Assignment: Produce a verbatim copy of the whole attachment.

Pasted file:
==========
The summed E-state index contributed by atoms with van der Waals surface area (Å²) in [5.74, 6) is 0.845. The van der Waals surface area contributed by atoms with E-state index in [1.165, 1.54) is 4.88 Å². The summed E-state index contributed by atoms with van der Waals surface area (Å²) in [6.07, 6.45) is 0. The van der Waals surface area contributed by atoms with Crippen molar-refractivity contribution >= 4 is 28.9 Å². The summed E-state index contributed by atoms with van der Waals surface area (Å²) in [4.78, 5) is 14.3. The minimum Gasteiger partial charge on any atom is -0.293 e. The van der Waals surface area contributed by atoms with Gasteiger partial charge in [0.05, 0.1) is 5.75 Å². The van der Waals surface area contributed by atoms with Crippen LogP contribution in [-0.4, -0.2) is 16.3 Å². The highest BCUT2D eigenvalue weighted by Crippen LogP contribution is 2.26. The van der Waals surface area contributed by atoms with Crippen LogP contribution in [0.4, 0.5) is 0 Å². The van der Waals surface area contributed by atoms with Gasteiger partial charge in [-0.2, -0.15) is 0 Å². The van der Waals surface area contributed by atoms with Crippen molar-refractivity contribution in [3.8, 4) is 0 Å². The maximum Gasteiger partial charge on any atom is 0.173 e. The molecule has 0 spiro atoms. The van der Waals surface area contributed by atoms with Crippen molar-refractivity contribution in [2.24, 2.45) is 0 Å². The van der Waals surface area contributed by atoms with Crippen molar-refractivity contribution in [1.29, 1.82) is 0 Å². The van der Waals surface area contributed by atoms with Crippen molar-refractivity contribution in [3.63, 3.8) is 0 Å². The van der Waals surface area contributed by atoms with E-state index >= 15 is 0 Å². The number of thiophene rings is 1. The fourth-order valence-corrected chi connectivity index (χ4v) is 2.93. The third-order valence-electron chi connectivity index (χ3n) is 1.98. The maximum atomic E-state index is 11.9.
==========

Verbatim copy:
The summed E-state index contributed by atoms with van der Waals surface area (Å²) in [5.74, 6) is 0.845. The van der Waals surface area contributed by atoms with E-state index in [1.165, 1.54) is 4.88 Å². The summed E-state index contributed by atoms with van der Waals surface area (Å²) in [6.07, 6.45) is 0. The van der Waals surface area contributed by atoms with Crippen molar-refractivity contribution >= 4 is 28.9 Å². The summed E-state index contributed by atoms with van der Waals surface area (Å²) in [4.78, 5) is 14.3. The minimum Gasteiger partial charge on any atom is -0.293 e. The van der Waals surface area contributed by atoms with Gasteiger partial charge in [0.05, 0.1) is 5.75 Å². The van der Waals surface area contributed by atoms with Crippen LogP contribution in [-0.4, -0.2) is 16.3 Å². The highest BCUT2D eigenvalue weighted by Crippen LogP contribution is 2.26. The van der Waals surface area contributed by atoms with Crippen LogP contribution in [0.4, 0.5) is 0 Å². The van der Waals surface area contributed by atoms with Gasteiger partial charge in [-0.2, -0.15) is 0 Å². The van der Waals surface area contributed by atoms with Crippen molar-refractivity contribution in [3.8, 4) is 0 Å². The maximum Gasteiger partial charge on any atom is 0.173 e. The molecule has 0 spiro atoms. The van der Waals surface area contributed by atoms with Crippen molar-refractivity contribution in [2.24, 2.45) is 0 Å². The van der Waals surface area contributed by atoms with Crippen molar-refractivity contribution in [1.29, 1.82) is 0 Å². The van der Waals surface area contributed by atoms with Crippen molar-refractivity contribution in [3.63, 3.8) is 0 Å². The van der Waals surface area contributed by atoms with E-state index >= 15 is 0 Å². The number of thiophene rings is 1. The fourth-order valence-corrected chi connectivity index (χ4v) is 2.93. The third-order valence-electron chi connectivity index (χ3n) is 1.98. The maximum atomic E-state index is 11.9.